To prepare for the meeting, the pastor reflected on his recent training, taking time to focus on his own self-care strategies. Part of conducting preparation was something new for this Pastor — he included a review of the What Matters to Me Workbook. First, he reflected on his own responses. Then, he determined which of the questions from the Workbook he would use later that day when meeting with the family.

Over many years in this faith community, this pastor has convened hundreds of family meetings like this. Yet he found having the Workbook as a resource allowed for the deliberate and gentle focus this family needed to support one another and decide together what was the best plan of care for the seriously ill person. After the meeting, the family agreed on comfort care [when care designed to cure a condition is no longer likely to help, medication or other non-invasive care is used to keep a person comfortable through the end of life]. Everyone was on the same page about treatment, and conversations with the pastor eventually shifted to funeral planning.

The pastor admitted he was pleasantly shocked — not expecting the conversations to go this smoothly! The pastor stated the What Matters to Me Workbook was instrumental in helping guide the family in making decisions about care that aligned with what mattered most to the congregant. These conversations also guided the pastor’s remarks for the funeral service and devotional, and even further, support of the community over the following weeks. He is hoping to have the Workbook posted on the church website, and is finding ways to integrate this work into his chaplaincy.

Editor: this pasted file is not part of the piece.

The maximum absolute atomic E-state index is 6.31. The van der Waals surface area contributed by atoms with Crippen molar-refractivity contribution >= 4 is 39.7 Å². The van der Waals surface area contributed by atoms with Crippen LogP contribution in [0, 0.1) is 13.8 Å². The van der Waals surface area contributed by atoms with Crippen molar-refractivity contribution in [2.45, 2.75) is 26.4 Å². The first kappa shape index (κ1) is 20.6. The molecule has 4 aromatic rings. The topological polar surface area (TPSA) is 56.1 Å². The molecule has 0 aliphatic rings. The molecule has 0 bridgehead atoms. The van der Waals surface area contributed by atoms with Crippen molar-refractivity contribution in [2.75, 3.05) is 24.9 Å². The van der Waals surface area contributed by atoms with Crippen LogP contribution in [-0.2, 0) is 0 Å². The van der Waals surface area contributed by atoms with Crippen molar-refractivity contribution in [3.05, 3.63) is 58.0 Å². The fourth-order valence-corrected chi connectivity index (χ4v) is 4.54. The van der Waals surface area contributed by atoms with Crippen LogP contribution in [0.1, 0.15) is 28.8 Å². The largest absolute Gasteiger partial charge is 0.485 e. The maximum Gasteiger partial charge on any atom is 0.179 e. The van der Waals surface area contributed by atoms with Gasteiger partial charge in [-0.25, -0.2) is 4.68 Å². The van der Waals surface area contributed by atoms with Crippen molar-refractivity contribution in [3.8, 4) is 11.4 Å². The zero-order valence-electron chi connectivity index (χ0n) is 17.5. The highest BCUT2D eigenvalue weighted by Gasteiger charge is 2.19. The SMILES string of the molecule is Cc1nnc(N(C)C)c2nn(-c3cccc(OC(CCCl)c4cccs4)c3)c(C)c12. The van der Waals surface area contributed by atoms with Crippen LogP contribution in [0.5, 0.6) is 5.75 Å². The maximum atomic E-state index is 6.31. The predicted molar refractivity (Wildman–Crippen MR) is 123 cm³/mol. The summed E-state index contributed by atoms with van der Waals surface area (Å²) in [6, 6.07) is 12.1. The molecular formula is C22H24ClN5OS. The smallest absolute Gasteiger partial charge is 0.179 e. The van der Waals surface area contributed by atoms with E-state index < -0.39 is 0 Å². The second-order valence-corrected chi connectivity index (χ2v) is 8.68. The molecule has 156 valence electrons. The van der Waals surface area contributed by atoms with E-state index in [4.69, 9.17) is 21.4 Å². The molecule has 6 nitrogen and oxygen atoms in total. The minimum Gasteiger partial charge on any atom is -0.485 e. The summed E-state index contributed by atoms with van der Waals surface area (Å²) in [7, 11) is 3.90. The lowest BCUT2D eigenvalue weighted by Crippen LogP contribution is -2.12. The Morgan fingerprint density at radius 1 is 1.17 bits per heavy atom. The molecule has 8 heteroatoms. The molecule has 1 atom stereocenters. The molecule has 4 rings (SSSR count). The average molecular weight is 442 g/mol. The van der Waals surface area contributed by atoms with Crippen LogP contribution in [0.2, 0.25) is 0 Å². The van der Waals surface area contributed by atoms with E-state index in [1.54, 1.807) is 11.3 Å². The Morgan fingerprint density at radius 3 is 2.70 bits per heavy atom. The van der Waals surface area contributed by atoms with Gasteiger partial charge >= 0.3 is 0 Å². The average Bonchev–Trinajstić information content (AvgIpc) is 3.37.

We have already learned so much, and are eager to continue with this work this fall and winter.

Download useful tools and resources for faith communities here — and customize them to suit your community! How have you introduced the importance of conversations into your community?

2 Responses

  1. Paul R Graves says:

    I’m drawn to the material you present in this email about training pastors and congregations to have the critical conversations about end-of-life planning. But a question stays in front of me: How do pastors and congregations with definitely different theologies find common ground when it comes to these conversations?

    I welcome gathering pastors together for training, but I can also imagine pastors holding their “religious ground” to champion their own beliefs. How is that avoided so the conversations can focus on the pragmatic needs of a person while still respecting their images of what happens after death?

  2. Kate says:

    Hi, Paul – great question. We actually encourage each faith leader to apply their own denominational lens to these conversations. We have sample sermons/other readings on our faith page. They often help introduce why the concept of talking about what you want through the end of life is supported by that faith. We also know that many people who may not have deemed themselves highly religious at other points in their life turn toward their faith at the end of their lives and like to know what their denomination recommends for certain choices. Many groups have put together videos and other resources about this. Happy to chat more if it would help! Thanks, Kate from The Conversation Project Team